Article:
I was lucky enough to amass a glut of apples last Autumn, (thank you friends with apple trees). I stewed them with sugar and spices then froze to use over the winter. They’ve been really useful. I’ve used them for pies, apple sauce (with pork and or sausages) and now apple tart.

In my image, the apples look a tad dark, this is because I stewed them with brown sugar, It made no difference to the taste. Next Autumn, I’ll probably just stew them with white sugar so they don’t turn out quite so dark.

I was having one of my rummages in the freezer the other day looking for inspiration and found the last batch, so decided to make an apple pie with some left over pastry. Didn’t quite have enough pastry to do a top and a bottom to the pie, so made a ‘tart’ instead. It’s a really easy to make desert and can be prepared and cooked in about 40-50 minutes.

I’ll add a recipe for stewed apples later on in the year. They are very easy to make, and if you have friends with apple trees who are happy for you to take over the glut they probably have then they are also very cheap to make.


  • Stewed apples 
  • Short cut pastry, I used ready rolled from Lidl, but its really easy to make yourself, and to be honest is cheaper to do so.
  • Milk to glaze
  • Sprinkle of sugar
  • Cinnamon and/or mixed spice

I use old plates for tarts etc, there’s absolutely no need to buy specific tart or pie dishes. Old plates are great for baking pies etc.

  • Very lightly grease the plate with oil. Literally wipe it on with kitchen towel, then wipe it off again. This is to ensure the pastry doesn’t stick to the plate when cooked.
  • Roll or lay your pastry across the plate. If you’ve made your own pastry it needs to be about .5cm thick. Then cut the overhanging pastry so it’s fitting snuggly on the plate.
  • Once I’ve laid my pastry out, I always like to ‘flute’ the edges. It’s something my mum always used to do, so I guess I just carried it on. I’m demonstrating in this image how to do it. (On a different tart). Just go round the edge of the pastry, use your thumb and forefinger to pinch the pastry and use the forefinger on your other hand to gently push the pastry. It gives your tart a really nice effect.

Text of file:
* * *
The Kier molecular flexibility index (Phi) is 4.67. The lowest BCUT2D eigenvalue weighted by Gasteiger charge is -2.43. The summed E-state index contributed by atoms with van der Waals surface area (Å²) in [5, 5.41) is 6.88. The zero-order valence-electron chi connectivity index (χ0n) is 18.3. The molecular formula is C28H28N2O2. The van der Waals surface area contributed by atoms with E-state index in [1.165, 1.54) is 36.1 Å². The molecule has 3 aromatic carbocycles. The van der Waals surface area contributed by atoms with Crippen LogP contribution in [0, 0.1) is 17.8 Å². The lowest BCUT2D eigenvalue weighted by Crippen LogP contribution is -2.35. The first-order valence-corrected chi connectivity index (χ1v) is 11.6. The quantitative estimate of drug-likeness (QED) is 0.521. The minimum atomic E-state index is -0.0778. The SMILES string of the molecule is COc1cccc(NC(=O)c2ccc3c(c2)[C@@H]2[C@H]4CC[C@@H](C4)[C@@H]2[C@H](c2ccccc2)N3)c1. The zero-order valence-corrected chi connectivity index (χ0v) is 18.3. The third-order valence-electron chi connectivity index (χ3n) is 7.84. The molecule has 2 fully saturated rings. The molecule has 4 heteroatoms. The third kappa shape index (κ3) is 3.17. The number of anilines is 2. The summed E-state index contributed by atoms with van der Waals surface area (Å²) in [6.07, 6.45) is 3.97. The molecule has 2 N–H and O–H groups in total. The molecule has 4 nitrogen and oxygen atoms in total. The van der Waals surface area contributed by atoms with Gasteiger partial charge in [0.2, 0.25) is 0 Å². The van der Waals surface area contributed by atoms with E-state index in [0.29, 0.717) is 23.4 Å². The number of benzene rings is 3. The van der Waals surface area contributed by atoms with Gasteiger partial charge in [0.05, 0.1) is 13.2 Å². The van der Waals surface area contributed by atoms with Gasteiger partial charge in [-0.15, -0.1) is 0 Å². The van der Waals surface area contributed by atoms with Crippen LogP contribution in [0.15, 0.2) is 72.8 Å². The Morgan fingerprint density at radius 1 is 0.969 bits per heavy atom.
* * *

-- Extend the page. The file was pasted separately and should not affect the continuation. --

• Some people now bake their pastry blind. This means they cook the pastry in the oven so it is lightly browned. This is to ensure (As Mary Berry would say), you don’t get a saggy bottom. To be honest, I don’t bother, I’ve never had a problem with the bottom of my tarts being soggy and it cuts down on energy bills when you’re not baking the pastry twice.
  • Now add the apple mixture. Spread it evenly making sure you take it near the edge of the plate. (Not too close though as you don’t want it to spill over the sides when cooking).
  • You could now add further sweet spices {cinnamon or mixed spice). I didn’t as I had already used plenty when stewing the apples.
  • You should have some left over pastry. If I was ‘posh’ I’d now cut it into measured strips and ‘lattice’ them over the pie. I’m not posh, (just lazy), so this is how I do it.

I just cut strips from the pastry lengthwise so they are roughly the same size then roll/twist them so they will lay across the plate. Add the strips over the top length and sideways so it looks roughly lie a lattice. Then to avoid wasting any of the pastry, I used the ends from the strips I laid across the tart, rolled them into balls and placed them in the gaps. (Don’t waste those bits of pastry).

  • Glaze your tart with the milk and add the sprinkle of sugar.

Finally, put your tart in a preheated oven, electric fan assisted 140-60, just a tad higher for non fan assisted. If using gas, 5-6 for about 15-20 minutes. Check the tart after 15 minutes to make sure it’s not browning too quickly. Turn the oven down to about 140, Gas 2-3 until the pastry is nice and brown.

I served my tart with hot custard. It went down a real treat with hubs and the kids. It would also be really tasty served with ice cream, squirty or fresh cream.


Registered nurse, wife, mum and nana. I've had my share of 'hard times' when a child and also in the early years of being married. I learned a lot about how to make the pennies stretch further, so I'm going to share my little hints and tips with you...